Brain activity was widely reduced! That is, these mind-altering drugs decreased hemodynamic activity, including blood flow, in selected regions, such as the thalamus, the medial prefrontal cortex (mPFC), the ACC and the posterior cingulate cortex (PCC). Activity in these regions dropped by up to 20 percent, relative to before the injection. Even more striking, the deeper the reduction in activity in the ACC and mPFC, the stronger the subject felt the effects of the hallucinogen. Nowhere did activity show an increase.
    Furthermore, the communication between the PFC and cortical regions in the back of the brain was also disrupted. The surprise is not that reduction of hemodynamic activity in specific sectors of the brain is unheard of. Nor was the activity completely turned off—that would lead within minutes to permanent damage and brain death.

    Hemodynamic activity as registered by fMRI scanners is tightly linked to neuronal activity. A standard reading of Nutt’s fMRI data seems to imply that expanding your mind by taking magic mushrooms turns many brain circuits down rather than up. Suddenly, Timothy Leary’s famous admonition to hippies to “turn on, tune in and drop out” acquires a whole new meaning.

    The ACC and parts of the mPFC inhibit limbic and other structures. Thus, their downregulation, or reduction in response, would allow the content of the limbic systems that process emotion and perhaps sensory cortices to play a relatively more dominant role. It is not that enhanced hemodynamic, or even neuronal, activity by itself gives rise to perception and thought. After all, epileptic seizures are hypersynchronized discharges that engulf the entire cortex in massive rhythmic activity that renders the patient unconscious. It is the pattern of spiking across heterogeneous populations of neurons that carries the specific information, the messages, that are represented in consciousness.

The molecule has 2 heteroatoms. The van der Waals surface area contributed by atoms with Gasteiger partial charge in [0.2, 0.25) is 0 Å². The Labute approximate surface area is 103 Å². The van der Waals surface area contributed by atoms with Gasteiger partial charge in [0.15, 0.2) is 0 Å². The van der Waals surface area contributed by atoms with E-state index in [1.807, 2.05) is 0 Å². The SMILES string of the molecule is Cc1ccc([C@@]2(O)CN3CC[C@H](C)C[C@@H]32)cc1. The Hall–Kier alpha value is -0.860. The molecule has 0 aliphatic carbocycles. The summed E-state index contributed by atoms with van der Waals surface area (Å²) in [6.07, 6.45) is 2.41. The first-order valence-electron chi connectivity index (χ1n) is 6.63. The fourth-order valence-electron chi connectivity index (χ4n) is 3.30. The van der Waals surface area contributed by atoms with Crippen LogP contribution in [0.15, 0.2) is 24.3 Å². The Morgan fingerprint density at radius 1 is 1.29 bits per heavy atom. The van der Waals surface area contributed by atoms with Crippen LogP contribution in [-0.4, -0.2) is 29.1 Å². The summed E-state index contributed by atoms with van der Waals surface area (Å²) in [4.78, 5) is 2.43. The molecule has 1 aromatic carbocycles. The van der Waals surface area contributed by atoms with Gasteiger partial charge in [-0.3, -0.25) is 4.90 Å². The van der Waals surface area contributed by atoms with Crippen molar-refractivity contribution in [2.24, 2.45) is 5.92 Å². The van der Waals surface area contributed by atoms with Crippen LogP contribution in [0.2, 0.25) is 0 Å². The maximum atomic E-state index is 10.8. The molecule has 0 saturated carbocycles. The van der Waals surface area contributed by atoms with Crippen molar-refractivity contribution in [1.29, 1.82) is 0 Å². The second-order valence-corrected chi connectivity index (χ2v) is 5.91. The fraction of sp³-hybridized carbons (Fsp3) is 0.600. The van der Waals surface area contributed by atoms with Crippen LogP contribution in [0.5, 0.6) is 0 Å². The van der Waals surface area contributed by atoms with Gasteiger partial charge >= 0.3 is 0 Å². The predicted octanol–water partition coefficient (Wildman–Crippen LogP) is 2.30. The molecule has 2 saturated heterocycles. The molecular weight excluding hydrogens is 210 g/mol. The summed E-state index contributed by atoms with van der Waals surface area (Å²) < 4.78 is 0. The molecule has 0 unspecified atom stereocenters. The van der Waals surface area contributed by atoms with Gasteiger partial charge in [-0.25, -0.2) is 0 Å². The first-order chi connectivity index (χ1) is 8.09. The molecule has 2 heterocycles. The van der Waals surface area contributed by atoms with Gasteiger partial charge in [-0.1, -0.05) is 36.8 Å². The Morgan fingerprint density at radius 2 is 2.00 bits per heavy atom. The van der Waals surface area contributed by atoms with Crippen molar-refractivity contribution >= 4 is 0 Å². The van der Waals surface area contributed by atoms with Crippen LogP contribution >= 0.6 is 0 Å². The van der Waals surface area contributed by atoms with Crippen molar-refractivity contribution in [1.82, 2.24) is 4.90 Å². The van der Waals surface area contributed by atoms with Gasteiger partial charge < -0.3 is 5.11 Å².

At this point, this is all pure speculation because the detailed biophysical mechanisms and the effects of psilocybin on different neurons remain to be worked out.
    Any such remarkable finding needs to be replicated by other groups before it becomes part of textbook knowledge. Moreover, the discrepancy with the earlier PET experiments needs to be explained. Two major differences are the mode of taking the drug (intravenously versus orally) and the time of measurement (immediately versus an hour later).
    What is intriguing is that the regions that show the strongest reduction in activity are among the most heavily interconnected in the brain. They act like traffic circles or hubs that link disparate regions. Thus, the brain on psilocybin becomes more disconnected, more fragmented, which might explain some of the dissociative aspects of acid trips. Yet why this state should cause the mind-expanding effects that are the prime reason these drugs are treasured is utterly unclear. The study once again highlights how elusive our knowledge of the mind-brain hinge remains.

    This article was published in print as "This is Your Brain on Drugs."


    Christof Koch is chief scientific officer at the Allen institute for Brain Science in Seattle and Lois and Victor Troendle Professor of Cognitive and Behavioral Biology at the California Institute of Technology. He serves on the board of advisers for Scientific American Mind